Backers of the Count My Vote ballot initiative filed their legal challenge to being kept off the November ballot on Friday afternoon.
They argue the provision in election law allowing petition signers to remove their names after signatures have been turned in is unconstitutional, and “stacks the deck” unfairly in favor those who want to keep the measure from going to voters.
Count My Vote initially met the state’s requirements for ballot inclusion, gathering more than 113,000 signatures statewide and signatures equal to 10% of the last presidential vote in 26 of Utah’s 29 Senate districts. However, opponents of Count My Vote launched a well-funded effort to get signators to remove their names in three of those districts, ultimately causing the CMV petition to fail by less than 600 signatures total.
“Opponents of the initiative were effectively able to prevent the CMV Initiative from going to a full up-or-down vote of the people by convincing just a fraction of one percent (0.04%) of the over 131,000 voters who signed in favor of the CMV initiative to remove their signatures, the group argued in their legal filing with the Utah Supreme Court.
Three other proposed initiatives were able to qualify for the ballot, but CMV noted that two of them did not face organized opposition. However, they did say that the proposal to legalize medical marijuana came within 100 signatures of failing to qualify following an effort by opponents to remove names.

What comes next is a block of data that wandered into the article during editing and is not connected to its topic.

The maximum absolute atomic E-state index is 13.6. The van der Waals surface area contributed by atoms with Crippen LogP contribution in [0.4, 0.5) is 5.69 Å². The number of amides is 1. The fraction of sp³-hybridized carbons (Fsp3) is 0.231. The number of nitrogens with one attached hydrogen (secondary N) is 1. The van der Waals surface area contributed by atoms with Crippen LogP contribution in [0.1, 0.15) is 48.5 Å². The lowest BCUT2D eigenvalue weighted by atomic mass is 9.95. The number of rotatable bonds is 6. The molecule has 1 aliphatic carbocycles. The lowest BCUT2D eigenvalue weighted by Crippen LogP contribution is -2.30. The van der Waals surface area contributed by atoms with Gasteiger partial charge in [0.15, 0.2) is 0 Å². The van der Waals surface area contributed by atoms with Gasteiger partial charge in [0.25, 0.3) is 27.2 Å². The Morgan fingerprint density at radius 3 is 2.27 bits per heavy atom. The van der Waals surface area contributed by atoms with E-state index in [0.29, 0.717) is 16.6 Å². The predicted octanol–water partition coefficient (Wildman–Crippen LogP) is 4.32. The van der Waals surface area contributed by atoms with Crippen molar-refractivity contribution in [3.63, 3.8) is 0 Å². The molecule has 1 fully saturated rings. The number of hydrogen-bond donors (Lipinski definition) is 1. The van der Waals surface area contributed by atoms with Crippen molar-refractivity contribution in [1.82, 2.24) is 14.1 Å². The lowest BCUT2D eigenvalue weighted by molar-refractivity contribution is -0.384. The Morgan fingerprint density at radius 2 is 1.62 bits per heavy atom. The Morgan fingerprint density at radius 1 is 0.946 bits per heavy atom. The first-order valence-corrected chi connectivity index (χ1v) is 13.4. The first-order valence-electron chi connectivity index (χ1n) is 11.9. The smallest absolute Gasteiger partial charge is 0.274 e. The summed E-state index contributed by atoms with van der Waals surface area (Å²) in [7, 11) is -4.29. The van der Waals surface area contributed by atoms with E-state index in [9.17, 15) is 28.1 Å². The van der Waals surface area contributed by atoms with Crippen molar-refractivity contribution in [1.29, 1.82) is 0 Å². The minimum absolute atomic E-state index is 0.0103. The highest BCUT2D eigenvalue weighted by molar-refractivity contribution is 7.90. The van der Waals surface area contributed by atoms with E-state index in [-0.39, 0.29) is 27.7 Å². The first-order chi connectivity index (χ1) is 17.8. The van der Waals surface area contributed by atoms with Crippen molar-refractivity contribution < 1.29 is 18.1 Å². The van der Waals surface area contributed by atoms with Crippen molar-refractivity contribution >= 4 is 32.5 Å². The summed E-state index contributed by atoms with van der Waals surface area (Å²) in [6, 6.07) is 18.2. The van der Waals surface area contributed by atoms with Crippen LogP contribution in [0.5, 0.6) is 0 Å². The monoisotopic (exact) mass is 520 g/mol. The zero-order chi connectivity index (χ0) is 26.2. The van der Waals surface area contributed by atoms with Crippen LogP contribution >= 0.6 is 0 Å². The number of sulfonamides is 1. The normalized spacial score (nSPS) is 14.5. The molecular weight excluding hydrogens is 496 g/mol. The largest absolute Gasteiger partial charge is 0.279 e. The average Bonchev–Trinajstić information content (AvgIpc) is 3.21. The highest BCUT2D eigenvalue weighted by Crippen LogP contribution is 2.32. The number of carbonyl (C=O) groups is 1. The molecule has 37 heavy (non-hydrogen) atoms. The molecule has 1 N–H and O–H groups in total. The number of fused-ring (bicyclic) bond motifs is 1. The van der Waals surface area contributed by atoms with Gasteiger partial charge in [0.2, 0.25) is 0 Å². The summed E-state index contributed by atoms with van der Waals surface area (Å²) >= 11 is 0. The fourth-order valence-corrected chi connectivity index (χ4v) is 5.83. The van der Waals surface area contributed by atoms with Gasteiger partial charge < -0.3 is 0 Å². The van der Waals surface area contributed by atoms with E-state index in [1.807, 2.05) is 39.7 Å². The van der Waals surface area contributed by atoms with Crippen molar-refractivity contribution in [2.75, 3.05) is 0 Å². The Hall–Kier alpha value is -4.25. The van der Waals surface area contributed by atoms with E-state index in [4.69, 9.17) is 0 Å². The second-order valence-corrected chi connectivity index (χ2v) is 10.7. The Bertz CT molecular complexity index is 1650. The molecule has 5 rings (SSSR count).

CMV lawyers make several other arguments that the provision allowing signers to remove their names from the petitions is unfair.
Before 2010, requests to remove a signature from an initiative had to be notarized. The legislature removed that requirement, which was “the last thread that was arguably keeping the Removal Provision…constitutional,” according to the court filing.
“The current, relative ease by which an initiative opposition group may now obtain the removal of signatures, especially in light of the relative difficulty in obtaining valid signatures, imposes an undue burden on the people’s constitutional right to initiate legislation,” argues CMV’s court petition.
CMV also argues the Senate district requirement, along with the provision allowing the removal of signatures after the deadline to submit them to the state violates the Equal Protection Clause of the Fourteenth Amendment, favoring opponents by granting them an “effective veto,” because initiative backers cannot know whether they have enough signatures to qualify for the ballot until it is too late to solicit additional signatures.
Additionally, they say many of the requests to remove signatures were submitted illegally, claiming that a “plain language” reading of the statute requires voters to submit their signature removal to a county clerk personally. Opponents of CMV collected and turned in the vast majority of the signature removals instead of the voters. The court filing argues if a voter personally submits or mails their request for signature removal, it should be valid. However, the bulk collection and submission of signatures should be illegal.
Friday is the deadline for CMV to file their appeal. If the Supreme Court finds the signature removal provision to be unconstitutional, or if they rule signature removal requests must be delivered personally by the voter, then CMV argues they qualify for the ballot.